Monday, December 29, 2003

Well, I'm still sort of in the Christmas spirit, even though Christmas is over. I think that was because Christmas was a lot of fun. We went down to my mom's in Myrtle Beach--it was just me, Mark & mum, plus the dogs, of course. The trip was both relaxing and exhausting--we got a good bit of exercise between walking the dogs, taking them to the dog park, and then going bowling. Yep, more bowling. We're a little obsessed at this point. Mom got us both bowling shoes, and we bowled every day we were there (Wed-Sat). I averaged somewhere in the 130s.

It was really good as far as Christmas goes--everyone got a little something they wanted or needed without getting too much junk, and there were no children to have tantrums or whatever it is that children do after getting overstimulated on greed. We went to visit some friends of my mom's around noon so the guy could deep-fry our turkey for us, and their little girl was on her way to a serious crash and burn. She had gotten just about everything she had asked Santa for--somewhere around 25 things. Their living room was covered with toys. She could only sustain about a minute's worth of attention on any one thing, and you could tell that soon she was going to realize she wasn't going to get another hit to sustain her high. It happens to all kids--Christmas Day is built up to be the root of all happiness, they day their litttle lives are going to change because they'll finally get those toys that will make them complete and content. And then the day arrives, here are all of those toys, and yet the little tyke still doesn't feel complete. Life is still not perfect, only now they are surrounded by a bunch of new junk. This is how shopping addicts are made.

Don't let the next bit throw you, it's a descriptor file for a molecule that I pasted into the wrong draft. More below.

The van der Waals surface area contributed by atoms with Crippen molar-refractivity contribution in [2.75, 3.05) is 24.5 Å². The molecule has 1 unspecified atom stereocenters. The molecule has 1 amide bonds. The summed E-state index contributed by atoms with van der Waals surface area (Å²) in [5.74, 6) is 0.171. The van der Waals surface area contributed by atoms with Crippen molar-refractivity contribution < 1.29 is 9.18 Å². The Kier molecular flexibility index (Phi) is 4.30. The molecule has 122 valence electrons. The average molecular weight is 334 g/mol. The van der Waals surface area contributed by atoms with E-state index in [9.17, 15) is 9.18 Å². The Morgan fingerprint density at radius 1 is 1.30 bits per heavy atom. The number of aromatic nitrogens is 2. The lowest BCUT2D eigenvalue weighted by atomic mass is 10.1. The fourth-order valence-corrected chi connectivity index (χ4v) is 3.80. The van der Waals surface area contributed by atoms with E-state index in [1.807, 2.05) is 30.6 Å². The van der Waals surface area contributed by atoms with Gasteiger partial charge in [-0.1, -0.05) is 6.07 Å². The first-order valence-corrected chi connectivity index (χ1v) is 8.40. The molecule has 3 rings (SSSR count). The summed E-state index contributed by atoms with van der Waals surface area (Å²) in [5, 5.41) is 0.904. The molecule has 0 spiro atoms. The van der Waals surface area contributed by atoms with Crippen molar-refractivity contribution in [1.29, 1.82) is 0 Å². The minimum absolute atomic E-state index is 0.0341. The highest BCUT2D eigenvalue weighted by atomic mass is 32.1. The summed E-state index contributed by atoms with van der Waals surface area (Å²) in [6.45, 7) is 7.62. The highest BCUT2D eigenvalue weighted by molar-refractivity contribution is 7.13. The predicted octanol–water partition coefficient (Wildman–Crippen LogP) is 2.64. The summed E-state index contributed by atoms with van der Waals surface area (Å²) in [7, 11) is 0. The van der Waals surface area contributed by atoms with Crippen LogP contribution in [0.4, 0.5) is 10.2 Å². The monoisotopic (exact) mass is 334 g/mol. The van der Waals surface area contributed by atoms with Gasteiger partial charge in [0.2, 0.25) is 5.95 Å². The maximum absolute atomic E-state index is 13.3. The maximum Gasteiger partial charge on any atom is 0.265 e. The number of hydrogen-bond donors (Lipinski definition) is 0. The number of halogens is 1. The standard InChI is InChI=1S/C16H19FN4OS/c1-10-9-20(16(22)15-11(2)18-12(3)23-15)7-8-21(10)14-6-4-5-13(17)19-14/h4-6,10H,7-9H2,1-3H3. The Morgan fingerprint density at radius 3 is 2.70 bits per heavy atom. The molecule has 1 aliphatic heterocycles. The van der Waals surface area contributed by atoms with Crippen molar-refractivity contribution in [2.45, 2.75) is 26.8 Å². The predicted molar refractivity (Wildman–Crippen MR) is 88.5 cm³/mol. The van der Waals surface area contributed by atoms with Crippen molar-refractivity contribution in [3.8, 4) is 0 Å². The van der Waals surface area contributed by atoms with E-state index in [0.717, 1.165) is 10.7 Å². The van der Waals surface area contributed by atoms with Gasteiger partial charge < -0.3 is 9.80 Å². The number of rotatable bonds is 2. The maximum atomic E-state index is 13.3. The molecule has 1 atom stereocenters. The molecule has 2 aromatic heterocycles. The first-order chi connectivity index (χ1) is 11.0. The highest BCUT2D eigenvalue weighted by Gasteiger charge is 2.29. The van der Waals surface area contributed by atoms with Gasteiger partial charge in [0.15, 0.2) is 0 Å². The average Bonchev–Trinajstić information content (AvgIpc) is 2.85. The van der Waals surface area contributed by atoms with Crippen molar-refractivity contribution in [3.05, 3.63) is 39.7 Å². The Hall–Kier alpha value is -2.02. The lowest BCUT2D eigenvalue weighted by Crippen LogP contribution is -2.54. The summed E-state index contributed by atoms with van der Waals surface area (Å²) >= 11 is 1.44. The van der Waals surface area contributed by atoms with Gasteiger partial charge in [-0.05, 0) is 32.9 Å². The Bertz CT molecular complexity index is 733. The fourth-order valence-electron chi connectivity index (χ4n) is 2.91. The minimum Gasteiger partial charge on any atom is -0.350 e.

Which brings me to the topic of Santa Claus. Why on earth does he exist? Yeah, I know he doesn't actually exist--what I mean is why is the Santa myth perpetuated? Who first thought it was a good idea to tell children that a fat stranger in a red comes every year to give them a bunch of toys for nothing? I'm sure it began as an innocent and benign little custom, probably involving fruit and mayble a little candy shoved inside of a stocking. But at some point it mutated into a system where kids give the guy a list like he's their personal shopper or something. They're allowed to demand whatever they want, and mom & dad get mighty upset with you if you let on to junior that they're the one's actually footing the bill. It's extremely important to parents that their kids continue to think the bounty is free, courtesy of the fat guy. Is this healthy? What value or virtue does this promote?

I'm definitely on a soapbox here. Part of our recent de-junkification drive is a desire to live more simply. The motivation is a little monetary--we want to stop working while we're still young enough to enjoy the free time. But another part of the motivation is to tread more lightly upon the earth. The waste that goes along with living a typical American life is utterly mind-boggling and appalling. We buy crap that we don't need, packeaged in boxes and bags that we're going to throw away immediately, and then when we get too much crap we go out and buy more crap to store our crap in. Anywho, I'm going to try not to do that anymore. Off of soapbox.